view. People on both sides of the fence, however, generally agree that maximizing
the benefit of our new abundance of information requires new ways of optimizing,
managing, and processing data.
A New World of Research
Rather than create a great divide between fields of inquiry, the modern technological
boom has instead helped to bring disparate areas of study closer together. The
introduction of computational techniques has been particularly useful in the social
sciences during this era of information. In the field of Psychology, we are primarily
interested in the fundamentals of observable human thought, behaviors, and experi-
ence. Traditionally, psychology researchers have had to invite people into laboratory
settings and prod them with stimuli and experimental conditions, hoping to coax
real-world psychological processes out of them in a highly tedious, controlled
manner. Alternatively, we could engage in painstaking field research by grabbing
our pencils and paper, venturing outside, and carefully documenting what we could
observe and survey from the population. These techniques are still incredibly useful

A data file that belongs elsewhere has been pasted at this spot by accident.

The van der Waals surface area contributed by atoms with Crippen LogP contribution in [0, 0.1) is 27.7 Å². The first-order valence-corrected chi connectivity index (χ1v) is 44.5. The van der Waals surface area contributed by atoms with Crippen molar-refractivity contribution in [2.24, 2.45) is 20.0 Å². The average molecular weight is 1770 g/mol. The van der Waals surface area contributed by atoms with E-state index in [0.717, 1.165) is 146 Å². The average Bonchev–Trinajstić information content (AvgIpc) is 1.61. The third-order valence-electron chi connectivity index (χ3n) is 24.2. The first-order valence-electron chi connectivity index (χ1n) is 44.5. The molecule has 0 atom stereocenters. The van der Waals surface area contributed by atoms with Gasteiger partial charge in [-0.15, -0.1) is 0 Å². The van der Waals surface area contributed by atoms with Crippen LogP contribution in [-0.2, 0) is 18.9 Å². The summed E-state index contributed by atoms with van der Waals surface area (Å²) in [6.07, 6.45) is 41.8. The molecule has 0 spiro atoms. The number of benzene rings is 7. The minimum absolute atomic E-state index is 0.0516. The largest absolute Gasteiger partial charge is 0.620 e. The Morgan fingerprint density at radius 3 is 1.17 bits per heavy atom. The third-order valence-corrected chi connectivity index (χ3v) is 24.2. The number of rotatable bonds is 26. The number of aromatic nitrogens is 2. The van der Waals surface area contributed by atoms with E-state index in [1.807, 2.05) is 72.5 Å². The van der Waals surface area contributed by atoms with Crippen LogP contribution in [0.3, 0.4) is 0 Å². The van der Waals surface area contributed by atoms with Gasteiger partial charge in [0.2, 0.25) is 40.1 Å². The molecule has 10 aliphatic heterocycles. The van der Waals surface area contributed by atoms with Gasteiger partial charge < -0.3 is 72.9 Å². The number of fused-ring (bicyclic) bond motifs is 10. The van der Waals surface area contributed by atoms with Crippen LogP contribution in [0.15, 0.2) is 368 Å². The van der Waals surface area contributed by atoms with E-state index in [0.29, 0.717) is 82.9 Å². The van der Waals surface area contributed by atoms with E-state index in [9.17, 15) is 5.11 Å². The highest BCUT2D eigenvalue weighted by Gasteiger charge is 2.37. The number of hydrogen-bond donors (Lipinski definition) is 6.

for (and, in fact, central to) the careful, empirical study of psychological phenomena.
However, with the proliferation of the internet and other digital technologies, we are
finding not only new opportunities to study ourselves, but new methods to do so.
One of the most fascinating psychological methods to arise from the merging
of disciplines has been the automated analysis of language. To many, this phrase
may conjure thoughts of intricate, computer-generated linguistic diagrams or highly
complex speech recognition programs. These are certainly triumphs of technology
and deserve praise in their own right. Potentially even more fascinating to readers
of this volume, however, are the scientific studies that have found that the common
words a person writes, speaks, and types can be deeply revealing of their underlying
psychology. Imagine a world where a few clicks on a computer can provide
profound insights into whether a person is being authentic, how someone orients
themselves socially, or even if a person is suicidal. You might be surprised to
find that you are already living in this world. Decades of rigorous, empirical
psychological research has found that there are profound links between the both